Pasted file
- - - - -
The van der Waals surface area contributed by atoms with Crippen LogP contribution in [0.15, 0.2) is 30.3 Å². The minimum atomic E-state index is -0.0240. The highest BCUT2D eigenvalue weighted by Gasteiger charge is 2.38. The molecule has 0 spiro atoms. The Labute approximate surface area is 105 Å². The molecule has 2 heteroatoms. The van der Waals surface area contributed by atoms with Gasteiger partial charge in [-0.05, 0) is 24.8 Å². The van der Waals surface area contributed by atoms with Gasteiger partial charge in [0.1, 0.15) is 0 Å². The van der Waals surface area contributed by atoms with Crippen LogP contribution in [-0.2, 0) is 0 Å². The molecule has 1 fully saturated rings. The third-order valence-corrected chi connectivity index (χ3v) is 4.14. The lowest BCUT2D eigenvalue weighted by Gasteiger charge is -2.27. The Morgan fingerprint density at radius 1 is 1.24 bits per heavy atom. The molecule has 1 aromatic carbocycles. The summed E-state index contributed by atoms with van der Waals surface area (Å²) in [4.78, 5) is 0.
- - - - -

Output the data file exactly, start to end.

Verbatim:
The van der Waals surface area contributed by atoms with Crippen LogP contribution in [0.15, 0.2) is 30.3 Å². The minimum atomic E-state index is -0.0240. The highest BCUT2D eigenvalue weighted by Gasteiger charge is 2.38. The molecule has 0 spiro atoms. The Labute approximate surface area is 105 Å². The molecule has 2 heteroatoms. The van der Waals surface area contributed by atoms with Gasteiger partial charge in [-0.05, 0) is 24.8 Å². The van der Waals surface area contributed by atoms with Gasteiger partial charge in [0.1, 0.15) is 0 Å². The van der Waals surface area contributed by atoms with Crippen LogP contribution in [-0.2, 0) is 0 Å². The molecule has 1 fully saturated rings. The third-order valence-corrected chi connectivity index (χ3v) is 4.14. The lowest BCUT2D eigenvalue weighted by Gasteiger charge is -2.27. The Morgan fingerprint density at radius 1 is 1.24 bits per heavy atom. The molecule has 1 aromatic carbocycles. The summed E-state index contributed by atoms with van der Waals surface area (Å²) in [4.78, 5) is 0.